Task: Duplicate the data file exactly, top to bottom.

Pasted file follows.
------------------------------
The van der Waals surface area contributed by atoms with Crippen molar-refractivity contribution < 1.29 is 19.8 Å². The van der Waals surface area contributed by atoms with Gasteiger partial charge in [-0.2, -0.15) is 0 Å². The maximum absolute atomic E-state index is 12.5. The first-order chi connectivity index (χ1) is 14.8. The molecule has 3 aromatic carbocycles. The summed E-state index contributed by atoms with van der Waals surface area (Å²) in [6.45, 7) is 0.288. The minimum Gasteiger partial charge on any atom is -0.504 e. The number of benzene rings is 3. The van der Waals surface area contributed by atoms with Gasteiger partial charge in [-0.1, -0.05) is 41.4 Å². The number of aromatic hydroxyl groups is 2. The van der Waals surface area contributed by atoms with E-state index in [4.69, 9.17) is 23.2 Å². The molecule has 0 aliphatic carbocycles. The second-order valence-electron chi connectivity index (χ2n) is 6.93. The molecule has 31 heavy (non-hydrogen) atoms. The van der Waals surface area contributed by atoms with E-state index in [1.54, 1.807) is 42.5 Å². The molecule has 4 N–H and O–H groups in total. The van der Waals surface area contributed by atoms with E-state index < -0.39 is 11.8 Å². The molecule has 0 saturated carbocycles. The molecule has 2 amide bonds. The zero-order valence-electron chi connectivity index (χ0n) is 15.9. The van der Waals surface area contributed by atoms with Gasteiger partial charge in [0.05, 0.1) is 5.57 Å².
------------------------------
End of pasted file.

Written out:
The van der Waals surface area contributed by atoms with Crippen molar-refractivity contribution < 1.29 is 19.8 Å². The van der Waals surface area contributed by atoms with Gasteiger partial charge in [-0.2, -0.15) is 0 Å². The maximum absolute atomic E-state index is 12.5. The first-order chi connectivity index (χ1) is 14.8. The molecule has 3 aromatic carbocycles. The summed E-state index contributed by atoms with van der Waals surface area (Å²) in [6.45, 7) is 0.288. The minimum Gasteiger partial charge on any atom is -0.504 e. The number of benzene rings is 3. The van der Waals surface area contributed by atoms with Gasteiger partial charge in [-0.1, -0.05) is 41.4 Å². The number of aromatic hydroxyl groups is 2. The van der Waals surface area contributed by atoms with E-state index in [4.69, 9.17) is 23.2 Å². The molecule has 0 aliphatic carbocycles. The second-order valence-electron chi connectivity index (χ2n) is 6.93. The molecule has 31 heavy (non-hydrogen) atoms. The van der Waals surface area contributed by atoms with E-state index in [1.54, 1.807) is 42.5 Å². The molecule has 4 N–H and O–H groups in total. The van der Waals surface area contributed by atoms with E-state index < -0.39 is 11.8 Å². The molecule has 0 saturated carbocycles. The molecule has 2 amide bonds. The zero-order valence-electron chi connectivity index (χ0n) is 15.9. The van der Waals surface area contributed by atoms with Gasteiger partial charge in [0.05, 0.1) is 5.57 Å².